I wanted to hold her, to kiss her and stroke her hair and tell her how much I loved her one last time, but in the end, with tears on my face, I turned my back because I loved her, and it was the hardest thing I've ever done. I sat numb by the phone, and waited for an eternity.
When the gunshot finally came, I dialed 911, and then I fell apart.
The afternoon sun was warm, but the offshore breeze kept the heat from being oppressive. I sat in a sidewalk cafe, sipping an iced coffee, as the car pulled up in front of the building across the street. I tossed some pesos on the table and stood up, grabbing my purse and casually stepping across the street, careful in my heels. I was in my sexbomb Candy shape, dressed in a pencil skirt and floral blouse, open two buttons more than was proper, and a fuzzy pink sweater covered my shoulders against the breeze.
I stumbled through the doors into the lobby of the hotel, fumbling at my purse and hurrying for the elevator, awkward in my high heels and tight skirt. "Momento, momento!" I called to the two men, just as the doors began to close. "Gracias," I beamed to them, as I managed to get get my hand into the narrowing gap, and the door bounced open again.
The first man was in his mid-thirties, muscular and swarthy, dressed in slacks and a blazer that didn't hide his shoulder holster very well as he tried to block my way. "Tome el ascensor al lado, señorita."
"I'm sorry, I don't speak much Spanish at all. No hablo." I smiled helplessly as I ducked under his arm, still digging into my purse, and turned to face the front. "Seven -- uhh, siete? Siete, por favor." I triumphantly produced a room key out of my purse. "Found it! I'm always losing these things." I confided to Carleton Trask.
Trask hadn't been easy to find, but when you have a bright kid like Lena on your side, with an A.I. that has access to just about every computer in the world, it was only a matter of time. He was hiding in Montevideo, living off a substantial amount of money he'd managed to funnel into a local bank over the years.
The safe in the Terberon lab had held the remaining chips of the only batch produced by Haldibane, and a variety of supporting documents. Trask was trying to auction them off, which annoyed Intergang no end, since they considered the chips to be bought and paid for with Crime Cartel funds. The Cartel didn't have much of a voice in the matter, since Tony Carpaci and a number of Cartel bosses had mysteriously disappeared shortly after Dolores died. I seriously doubted they'd resurface any time soon.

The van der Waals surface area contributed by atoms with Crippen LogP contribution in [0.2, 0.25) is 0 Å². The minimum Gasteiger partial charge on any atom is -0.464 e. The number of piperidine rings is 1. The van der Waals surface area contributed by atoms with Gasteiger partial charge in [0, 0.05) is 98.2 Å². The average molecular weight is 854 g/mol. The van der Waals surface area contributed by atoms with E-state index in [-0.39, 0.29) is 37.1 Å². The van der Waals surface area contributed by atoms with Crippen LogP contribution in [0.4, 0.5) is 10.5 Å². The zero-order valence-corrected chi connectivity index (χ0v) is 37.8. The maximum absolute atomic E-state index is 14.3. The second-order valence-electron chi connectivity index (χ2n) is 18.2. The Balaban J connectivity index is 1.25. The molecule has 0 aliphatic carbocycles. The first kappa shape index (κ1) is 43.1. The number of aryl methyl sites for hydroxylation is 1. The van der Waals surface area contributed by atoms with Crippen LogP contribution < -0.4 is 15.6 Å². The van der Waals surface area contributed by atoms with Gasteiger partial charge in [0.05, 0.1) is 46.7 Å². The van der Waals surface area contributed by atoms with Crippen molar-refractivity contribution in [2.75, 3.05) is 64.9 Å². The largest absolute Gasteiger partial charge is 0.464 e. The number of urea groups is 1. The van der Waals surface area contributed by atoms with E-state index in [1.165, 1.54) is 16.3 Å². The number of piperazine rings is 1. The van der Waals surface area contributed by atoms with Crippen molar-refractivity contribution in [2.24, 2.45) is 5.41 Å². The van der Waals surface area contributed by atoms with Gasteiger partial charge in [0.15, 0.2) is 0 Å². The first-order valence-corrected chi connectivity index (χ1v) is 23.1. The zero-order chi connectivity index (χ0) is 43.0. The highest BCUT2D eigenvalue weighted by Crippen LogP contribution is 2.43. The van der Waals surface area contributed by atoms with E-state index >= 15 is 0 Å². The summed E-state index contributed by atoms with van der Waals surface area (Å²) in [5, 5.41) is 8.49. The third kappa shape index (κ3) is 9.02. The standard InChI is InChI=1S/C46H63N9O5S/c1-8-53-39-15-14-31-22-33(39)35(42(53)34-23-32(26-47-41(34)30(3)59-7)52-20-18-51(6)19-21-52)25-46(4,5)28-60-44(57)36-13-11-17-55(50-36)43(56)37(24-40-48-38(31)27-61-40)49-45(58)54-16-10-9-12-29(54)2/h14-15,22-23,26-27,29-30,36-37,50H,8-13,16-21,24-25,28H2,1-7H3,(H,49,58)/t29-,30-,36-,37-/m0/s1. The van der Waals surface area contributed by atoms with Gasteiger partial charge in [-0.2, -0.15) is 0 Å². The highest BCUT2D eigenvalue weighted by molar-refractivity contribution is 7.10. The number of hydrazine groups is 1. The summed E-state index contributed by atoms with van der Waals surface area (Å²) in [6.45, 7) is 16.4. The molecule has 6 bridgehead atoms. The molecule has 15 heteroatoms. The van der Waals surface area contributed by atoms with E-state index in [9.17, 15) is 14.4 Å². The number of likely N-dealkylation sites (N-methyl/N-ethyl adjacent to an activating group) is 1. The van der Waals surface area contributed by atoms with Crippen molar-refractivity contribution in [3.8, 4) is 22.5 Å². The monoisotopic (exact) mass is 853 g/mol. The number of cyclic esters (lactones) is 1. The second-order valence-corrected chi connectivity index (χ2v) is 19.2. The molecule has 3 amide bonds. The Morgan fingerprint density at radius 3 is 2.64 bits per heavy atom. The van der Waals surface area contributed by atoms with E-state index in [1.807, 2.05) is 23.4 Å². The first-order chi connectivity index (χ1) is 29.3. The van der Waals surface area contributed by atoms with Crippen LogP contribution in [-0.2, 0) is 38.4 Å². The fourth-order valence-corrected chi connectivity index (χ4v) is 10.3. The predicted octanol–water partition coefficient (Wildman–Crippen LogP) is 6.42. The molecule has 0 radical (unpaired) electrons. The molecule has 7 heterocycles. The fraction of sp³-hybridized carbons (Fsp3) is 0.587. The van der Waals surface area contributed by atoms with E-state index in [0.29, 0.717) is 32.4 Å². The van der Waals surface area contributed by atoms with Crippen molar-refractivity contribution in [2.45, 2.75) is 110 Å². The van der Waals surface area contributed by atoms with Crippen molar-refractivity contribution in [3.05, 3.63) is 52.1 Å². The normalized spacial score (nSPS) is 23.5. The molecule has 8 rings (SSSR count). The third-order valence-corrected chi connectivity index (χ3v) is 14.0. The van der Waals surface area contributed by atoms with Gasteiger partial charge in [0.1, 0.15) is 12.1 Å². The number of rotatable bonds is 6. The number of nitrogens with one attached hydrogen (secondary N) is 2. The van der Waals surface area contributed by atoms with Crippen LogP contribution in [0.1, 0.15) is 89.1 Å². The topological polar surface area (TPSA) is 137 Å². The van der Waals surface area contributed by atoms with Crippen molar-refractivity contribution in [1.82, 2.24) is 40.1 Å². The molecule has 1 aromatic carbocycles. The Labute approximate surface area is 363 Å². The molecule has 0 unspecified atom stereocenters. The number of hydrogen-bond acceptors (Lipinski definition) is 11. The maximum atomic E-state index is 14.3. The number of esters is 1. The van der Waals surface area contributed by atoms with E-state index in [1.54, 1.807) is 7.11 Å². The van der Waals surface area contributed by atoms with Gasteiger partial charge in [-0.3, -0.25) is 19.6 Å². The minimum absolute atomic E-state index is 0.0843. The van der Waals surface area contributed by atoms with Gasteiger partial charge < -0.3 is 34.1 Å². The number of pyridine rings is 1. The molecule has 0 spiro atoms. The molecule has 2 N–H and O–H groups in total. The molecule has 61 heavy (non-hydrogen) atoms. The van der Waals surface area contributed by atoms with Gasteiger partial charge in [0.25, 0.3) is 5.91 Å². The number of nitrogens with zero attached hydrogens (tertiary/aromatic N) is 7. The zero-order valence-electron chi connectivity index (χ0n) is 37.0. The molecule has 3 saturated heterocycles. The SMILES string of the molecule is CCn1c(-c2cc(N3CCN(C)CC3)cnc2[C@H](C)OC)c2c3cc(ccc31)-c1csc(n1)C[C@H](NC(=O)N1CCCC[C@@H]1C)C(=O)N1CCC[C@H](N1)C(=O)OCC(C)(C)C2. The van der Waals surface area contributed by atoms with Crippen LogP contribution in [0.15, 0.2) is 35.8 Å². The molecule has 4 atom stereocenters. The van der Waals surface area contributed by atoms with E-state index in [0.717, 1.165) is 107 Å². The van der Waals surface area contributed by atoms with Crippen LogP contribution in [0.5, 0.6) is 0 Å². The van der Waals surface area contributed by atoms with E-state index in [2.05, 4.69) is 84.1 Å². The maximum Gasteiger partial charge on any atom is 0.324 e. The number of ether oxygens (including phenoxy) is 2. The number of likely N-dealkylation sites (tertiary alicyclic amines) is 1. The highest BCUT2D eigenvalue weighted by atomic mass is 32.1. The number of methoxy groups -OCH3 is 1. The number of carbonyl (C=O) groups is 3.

Intergang finally caught up with Trask -- with some help -- but unfortunately he was a little bit unconscious, and wasn't in any shape to find all of his teeth, let alone help them find the missing contents of the safe. According to the security video, somebody looking just like Trask had cleaned out his safety deposit box at the bank, after arranging to transfer most of his funds to an offshore account.
Eventually, they finished killing him.
I'd withdrawn quite a lot after Dolores died, despite the best efforts of Court, and Jade, and even Doris and Lena, but she was always the social one. I just couldn't bear to have any company. Deb and Trish were at the funeral, and Kyn was there, but kept his distance, for which I was grateful. I couldn't go back to high school, it was hard to see the point, anymore.
Court dragged me out to a bunch of rowdy bars and tried to get me hammered, but it didn't work; I couldn't get drunk and after the third bar I just got mean, and she had to drag me out after I'd broken the arm of another guy who couldn't understand I didn't want his hand on my ass. After that we decided to make the best of my mood, and finished the night at the Bone Fist hangout, and just beat the shit out of a bunch of them. I felt better after that. Dan was right; sometimes you need to find something to punch, even if you have to be careful not to kill anyone.
Montevideo wasn't a bad city; not the most modern or picturesque, but with its own charm. Summer was just starting down here, and Midwest winters were bleak enough, I really couldn't face one without Dolores. The Southern Hemisphere seemed to be short-changed on metas anyway; I promised Jade I'd help shoulder some of her load. So, with a little computer assist, Megan Morse acquired her student residency papers and settled down in a little apartment near the university, drawing funds from an offshore account -- a very different one, of course.
I didn't know how I was going to fill my days, but I didn't much care, as long as I was left alone. I had some Spanish to learn first, anyway.